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  • Healing Spaces Project


Humans don't migrate with the seasons, we build our dwellings strong and we stay there! So I wanted to take a look at the connection between nature, seasons and the home. Biophilic Design is the next huge movement in architecture and interiors, I think as New Zealanders, a connection with the outdoors is already prevalent but an understanding of biophilic design is relevant none the less.


Biophilic Design is about blurring the line between the indoors and nature in both residential and commercial dwellings. Using architectural features that respond to and harness natural resources like sunlight and fresh air, in interior design the use of colours are derived from nature and include natural elements in the home like plants and water features, these are just a couple of examples.


1. Natural Materials and organic shapes.

Using natural materials like stone and wood, the feel, look and texture, provide a similar experience to a natural environment, because you have essentially brought the outside in.

Because nature is more made up of organic shapes, using curves to break up a space either with introducing a curved piece of furniture or sculptural light shade that imitates a natural form, works too.

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2. Spatial Variability.

Like the great outdoors that can vary from a scorching desert, to the ocean to a deep rain forest, the home varies in its use, from relaxing and reading, to energetically cooking, to socialising and sleeping. Imitating the changes of our environment with mood of the space imitates the changes of the natural environment, this is called Biomimicry.

Image Via Pinterest

3. Prospect and Refuge

Just like our primal ancestors, a view of a landscape makes us feel good, now days it's more to admire its beauty but back then it was to survey the landscape for danger and opportunity.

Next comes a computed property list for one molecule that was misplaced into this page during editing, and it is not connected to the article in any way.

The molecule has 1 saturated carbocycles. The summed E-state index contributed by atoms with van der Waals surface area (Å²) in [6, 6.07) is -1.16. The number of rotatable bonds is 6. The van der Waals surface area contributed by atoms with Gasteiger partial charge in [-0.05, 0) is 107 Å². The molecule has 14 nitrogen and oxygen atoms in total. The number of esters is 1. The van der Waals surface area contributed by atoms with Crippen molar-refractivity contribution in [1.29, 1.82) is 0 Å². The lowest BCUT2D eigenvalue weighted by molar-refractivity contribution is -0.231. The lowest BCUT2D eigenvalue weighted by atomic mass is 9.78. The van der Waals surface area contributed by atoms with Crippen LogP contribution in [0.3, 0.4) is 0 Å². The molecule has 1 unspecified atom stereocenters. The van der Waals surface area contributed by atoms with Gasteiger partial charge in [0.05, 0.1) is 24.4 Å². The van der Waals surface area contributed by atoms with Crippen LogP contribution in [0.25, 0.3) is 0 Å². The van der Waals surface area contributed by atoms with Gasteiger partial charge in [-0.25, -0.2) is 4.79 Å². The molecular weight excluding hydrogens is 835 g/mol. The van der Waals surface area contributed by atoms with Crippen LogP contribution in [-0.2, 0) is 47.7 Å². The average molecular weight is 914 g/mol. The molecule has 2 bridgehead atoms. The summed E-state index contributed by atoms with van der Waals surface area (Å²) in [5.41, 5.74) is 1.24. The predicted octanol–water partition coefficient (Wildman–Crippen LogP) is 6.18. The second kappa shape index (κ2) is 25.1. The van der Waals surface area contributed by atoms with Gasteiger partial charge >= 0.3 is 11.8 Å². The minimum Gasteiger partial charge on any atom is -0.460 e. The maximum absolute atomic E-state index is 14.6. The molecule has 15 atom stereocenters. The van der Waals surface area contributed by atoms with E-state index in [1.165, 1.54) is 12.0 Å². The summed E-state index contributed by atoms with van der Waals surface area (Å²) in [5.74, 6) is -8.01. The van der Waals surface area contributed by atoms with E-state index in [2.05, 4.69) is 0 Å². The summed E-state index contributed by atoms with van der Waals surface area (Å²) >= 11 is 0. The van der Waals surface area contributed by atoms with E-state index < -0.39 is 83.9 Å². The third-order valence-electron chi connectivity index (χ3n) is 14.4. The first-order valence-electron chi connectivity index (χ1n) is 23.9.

In saying that small cosy nooks also make us feel good because we feel safe.

If you are lucky enough to have a beautiful view, make sure you also have somewhere to hide away like a reading nook. If you don't have much of a view at all, a large landscape painting or photograph will give that sense of space and depth.

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4. Bring the inside, out.

Even if you just have a small balcony or outdoor space, invest in it so that you spend more time outside.

Having somewhere to just share a cup of tea with a friend or relax in the sun in the open air, or even enjoy an outdoor fire in the colder months. Spending time outside in fresh air is better for our wellbeing and provides another element to the spatial variability of our home.

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PS How cool is this planter!

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I hope this has you thinking about how you use your home in regards to its connection with nature.

Work these concepts with your personal look and you will never want to leave!

It's time to reconnect to our roots and embrace nature into our living, in style.

- Lauren Shiels - The Healing Space Project.

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